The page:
Raising Teenagers

The Annual Teen Summer Sleep-In…Maybe Not So “Natural” After All

I remember it well.  Being at my cousins’ house one summer when I was a kid and staying up until 2 a.m. for the first time, then sleeping until at least 10 the next morning. Amazing! I felt so grown up. I was 9 or 10 and my cousins were both teens.  It was an early taste of what would be a common occurrence when I became a teen—sleeping late in the summer.  Which is why I haven’t nagged (well, not too much) when my own teenager “sleeps in”.

 

I’ve heard that it’s natural and has something to do with a teen’s different body clock…but, as summer drags on, it’s starting to get on my nerves…

 

Since teens are gone a lot in the evenings, doing activities (in her case, theatre) or hanging out with their friends, and away from home other parts of the day at the movies, summer camps, shopping, volunteer work, jobs, etc., and if they also sleep in, that pretty much fills up the day—rendering them useless for cleaning their rooms, doing laundry, etc.  Andy and I always hope we can all get a lot done around the house on Saturday, especially if it’s been a busy week—but on weekends, teen “awakening” seems to be getting later and later…let’s see…today she got up at the bright and sunny time of 12:30 p.m…and yes, I’ve already told her that she’s not going out tonight unless she gets some tasks done.  But gee, think what could be done if she had a whole day vs. just an afternoon…

So, it’s interesting that as I ponder this phenomenon, I came across the following news item the Internet while doing an unrelated search: “Modern adolescents spend too much time indoors and a lack of natural light, particularly in the morning, knocks their body clocks out of kilter, according to a new study” read the article from the British “Telegraph”.  “The result is they feel less sleepy at night, delay going to bed and are then more tired the next day.”  Ah- hah! And this might make them sleep later in the summer, when they don’t have to be at school.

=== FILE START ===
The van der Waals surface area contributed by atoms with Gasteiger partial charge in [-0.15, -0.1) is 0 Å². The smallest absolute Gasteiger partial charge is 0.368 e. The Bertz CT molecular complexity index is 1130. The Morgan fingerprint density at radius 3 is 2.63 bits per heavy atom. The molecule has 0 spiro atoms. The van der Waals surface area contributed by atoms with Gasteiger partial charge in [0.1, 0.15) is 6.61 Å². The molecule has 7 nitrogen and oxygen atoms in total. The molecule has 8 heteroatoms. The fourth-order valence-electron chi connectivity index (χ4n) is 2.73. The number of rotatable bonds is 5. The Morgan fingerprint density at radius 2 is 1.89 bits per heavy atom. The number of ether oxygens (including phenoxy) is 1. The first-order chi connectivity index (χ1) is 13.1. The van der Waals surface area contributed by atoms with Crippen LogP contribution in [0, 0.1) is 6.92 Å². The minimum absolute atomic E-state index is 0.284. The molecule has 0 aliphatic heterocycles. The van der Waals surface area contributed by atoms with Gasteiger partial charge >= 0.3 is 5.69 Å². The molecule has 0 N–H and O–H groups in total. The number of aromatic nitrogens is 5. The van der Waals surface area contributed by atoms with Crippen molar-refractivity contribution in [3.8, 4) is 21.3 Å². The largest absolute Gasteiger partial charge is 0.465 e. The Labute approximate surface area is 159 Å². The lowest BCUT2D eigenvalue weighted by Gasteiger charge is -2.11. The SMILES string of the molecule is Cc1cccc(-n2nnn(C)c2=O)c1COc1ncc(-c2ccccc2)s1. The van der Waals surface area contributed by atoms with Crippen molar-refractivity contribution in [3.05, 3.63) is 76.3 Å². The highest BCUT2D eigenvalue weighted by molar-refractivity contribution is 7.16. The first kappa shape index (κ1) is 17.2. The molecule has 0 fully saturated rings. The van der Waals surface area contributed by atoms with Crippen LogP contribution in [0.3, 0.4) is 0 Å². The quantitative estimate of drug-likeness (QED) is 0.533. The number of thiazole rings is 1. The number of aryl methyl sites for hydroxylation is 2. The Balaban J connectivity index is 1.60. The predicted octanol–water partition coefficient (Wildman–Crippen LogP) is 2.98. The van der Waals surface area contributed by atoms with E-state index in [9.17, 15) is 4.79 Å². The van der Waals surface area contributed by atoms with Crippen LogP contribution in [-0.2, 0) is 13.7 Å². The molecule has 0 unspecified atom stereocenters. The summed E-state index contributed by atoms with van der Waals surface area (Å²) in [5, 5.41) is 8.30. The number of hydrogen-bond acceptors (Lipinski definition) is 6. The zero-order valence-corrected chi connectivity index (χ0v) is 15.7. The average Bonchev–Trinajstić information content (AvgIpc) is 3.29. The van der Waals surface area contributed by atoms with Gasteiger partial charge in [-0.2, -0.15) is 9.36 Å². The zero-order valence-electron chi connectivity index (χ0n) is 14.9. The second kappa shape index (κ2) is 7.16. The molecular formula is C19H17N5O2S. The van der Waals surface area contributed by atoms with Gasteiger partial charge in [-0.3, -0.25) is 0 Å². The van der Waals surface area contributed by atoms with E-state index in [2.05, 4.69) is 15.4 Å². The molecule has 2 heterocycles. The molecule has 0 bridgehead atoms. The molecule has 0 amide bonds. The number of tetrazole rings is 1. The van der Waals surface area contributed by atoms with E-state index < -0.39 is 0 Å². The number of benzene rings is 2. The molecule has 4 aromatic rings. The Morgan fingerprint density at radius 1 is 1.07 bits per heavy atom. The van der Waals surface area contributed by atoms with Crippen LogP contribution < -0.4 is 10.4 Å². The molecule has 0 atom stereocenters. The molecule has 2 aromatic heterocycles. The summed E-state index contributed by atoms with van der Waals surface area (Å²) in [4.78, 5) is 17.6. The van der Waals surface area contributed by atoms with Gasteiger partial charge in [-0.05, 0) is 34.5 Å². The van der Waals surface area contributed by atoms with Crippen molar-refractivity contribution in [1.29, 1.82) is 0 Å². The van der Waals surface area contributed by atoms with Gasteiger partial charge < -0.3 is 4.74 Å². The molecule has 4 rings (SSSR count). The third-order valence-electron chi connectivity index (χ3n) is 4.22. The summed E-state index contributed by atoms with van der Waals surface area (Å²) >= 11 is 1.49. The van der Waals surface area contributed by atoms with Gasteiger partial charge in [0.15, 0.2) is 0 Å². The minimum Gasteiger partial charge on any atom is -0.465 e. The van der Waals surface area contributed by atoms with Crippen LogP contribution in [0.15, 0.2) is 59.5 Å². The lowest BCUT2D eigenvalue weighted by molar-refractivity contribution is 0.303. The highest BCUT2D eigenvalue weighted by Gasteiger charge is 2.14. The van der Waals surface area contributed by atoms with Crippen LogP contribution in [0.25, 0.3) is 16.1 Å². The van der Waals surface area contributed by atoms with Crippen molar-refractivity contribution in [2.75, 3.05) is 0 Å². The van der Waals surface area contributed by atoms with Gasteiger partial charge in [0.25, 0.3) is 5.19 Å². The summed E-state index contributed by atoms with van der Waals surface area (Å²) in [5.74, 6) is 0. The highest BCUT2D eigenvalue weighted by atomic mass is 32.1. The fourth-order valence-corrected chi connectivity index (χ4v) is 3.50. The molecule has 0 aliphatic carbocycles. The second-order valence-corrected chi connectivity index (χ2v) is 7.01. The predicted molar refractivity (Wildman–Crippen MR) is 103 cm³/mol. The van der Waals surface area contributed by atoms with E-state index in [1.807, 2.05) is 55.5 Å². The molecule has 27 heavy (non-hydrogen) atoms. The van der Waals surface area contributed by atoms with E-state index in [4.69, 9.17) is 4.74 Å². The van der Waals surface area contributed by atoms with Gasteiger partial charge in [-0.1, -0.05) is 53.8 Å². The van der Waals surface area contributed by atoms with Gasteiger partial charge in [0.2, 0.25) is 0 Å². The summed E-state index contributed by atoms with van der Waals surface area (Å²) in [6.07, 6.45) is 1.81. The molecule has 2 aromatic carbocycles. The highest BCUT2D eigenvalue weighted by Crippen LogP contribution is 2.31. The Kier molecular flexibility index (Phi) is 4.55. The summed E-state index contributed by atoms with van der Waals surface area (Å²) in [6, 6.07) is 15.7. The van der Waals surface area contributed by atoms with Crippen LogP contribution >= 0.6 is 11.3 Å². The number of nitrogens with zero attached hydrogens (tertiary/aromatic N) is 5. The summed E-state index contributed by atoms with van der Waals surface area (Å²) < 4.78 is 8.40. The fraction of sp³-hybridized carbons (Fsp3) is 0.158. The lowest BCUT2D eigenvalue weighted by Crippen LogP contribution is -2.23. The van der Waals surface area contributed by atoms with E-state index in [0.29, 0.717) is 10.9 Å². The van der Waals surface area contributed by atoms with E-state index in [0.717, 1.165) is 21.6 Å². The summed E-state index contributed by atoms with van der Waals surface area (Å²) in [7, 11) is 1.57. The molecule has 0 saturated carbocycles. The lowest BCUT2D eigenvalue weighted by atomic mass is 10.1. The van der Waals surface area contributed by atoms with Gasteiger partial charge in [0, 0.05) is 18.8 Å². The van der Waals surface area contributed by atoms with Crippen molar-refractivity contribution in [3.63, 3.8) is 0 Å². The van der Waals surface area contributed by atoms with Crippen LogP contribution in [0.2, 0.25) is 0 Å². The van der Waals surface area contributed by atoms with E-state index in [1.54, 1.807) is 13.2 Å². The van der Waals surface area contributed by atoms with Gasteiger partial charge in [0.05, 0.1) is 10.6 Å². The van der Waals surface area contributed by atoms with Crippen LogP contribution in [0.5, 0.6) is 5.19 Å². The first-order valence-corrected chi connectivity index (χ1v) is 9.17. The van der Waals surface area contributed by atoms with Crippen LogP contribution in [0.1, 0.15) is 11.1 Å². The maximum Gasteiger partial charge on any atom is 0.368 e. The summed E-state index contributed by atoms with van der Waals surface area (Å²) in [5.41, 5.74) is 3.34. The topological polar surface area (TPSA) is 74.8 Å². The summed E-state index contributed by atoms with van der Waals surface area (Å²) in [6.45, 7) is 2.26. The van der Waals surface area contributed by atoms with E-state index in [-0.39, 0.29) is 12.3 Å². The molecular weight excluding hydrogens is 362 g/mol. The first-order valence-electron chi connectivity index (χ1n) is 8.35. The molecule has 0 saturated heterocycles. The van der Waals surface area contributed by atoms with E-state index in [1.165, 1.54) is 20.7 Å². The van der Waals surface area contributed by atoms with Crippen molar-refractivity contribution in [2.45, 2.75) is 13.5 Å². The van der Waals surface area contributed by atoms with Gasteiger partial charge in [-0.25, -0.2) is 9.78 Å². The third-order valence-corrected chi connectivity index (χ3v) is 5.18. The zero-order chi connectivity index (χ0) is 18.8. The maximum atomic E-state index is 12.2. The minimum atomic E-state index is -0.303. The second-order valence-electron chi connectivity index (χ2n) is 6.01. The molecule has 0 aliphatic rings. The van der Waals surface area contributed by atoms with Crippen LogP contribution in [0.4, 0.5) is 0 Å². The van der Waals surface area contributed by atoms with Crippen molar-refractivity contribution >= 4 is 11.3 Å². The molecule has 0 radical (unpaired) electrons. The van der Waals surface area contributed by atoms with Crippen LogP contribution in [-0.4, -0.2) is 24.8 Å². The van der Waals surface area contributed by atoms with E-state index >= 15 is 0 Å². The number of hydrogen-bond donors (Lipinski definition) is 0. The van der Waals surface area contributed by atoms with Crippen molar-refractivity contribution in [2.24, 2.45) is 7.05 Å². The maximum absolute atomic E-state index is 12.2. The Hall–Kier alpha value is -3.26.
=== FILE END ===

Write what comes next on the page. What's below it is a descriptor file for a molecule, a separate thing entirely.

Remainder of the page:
“As teenagers spend more time indoors, they miss out on essential morning light needed to stimulate the body’s 24-hour biological system, which regulates the sleep/wake cycle,” said Mariana Figueiro, from the Rensselaer Polytechnic Institute’s Lighting Research Centre, in New York state, who led the study. “These morning-light-deprived teenagers are going to bed later, getting less sleep and possibly underperforming on tests.”

Exposure to light in the morning is crucial to the teenager’s natural body clock, she and her team believe.   The article goes on to say that schools need to be designed to let in more natural light.  That’s great advice for new schools, but I don’t see ours doing an expensive “retrofit”.  And with the Texas heat, humidity, and allergens, outdoor classrooms aren’t a great option, either.  Sounds like this might be another argument in favor of later start times for jr. highs and high schools…

But what to do about the summer?  I’m sure my husband would love to have some morning help in the yard, if he could just get her out of bed.  Or, I could always go in and raise the shades in my teen’s room when the sun comes up…but I think that would be akin to waking a sleeping tiger…

I will definitely get to see if this “morning light theory” works once school starts in a couple weeks.  Because soon after, morning drill team practices begin (the ones last week were in the afternoon), and for the first time this year, some of them will be outdoors!  I feel another science fair experiment coming on…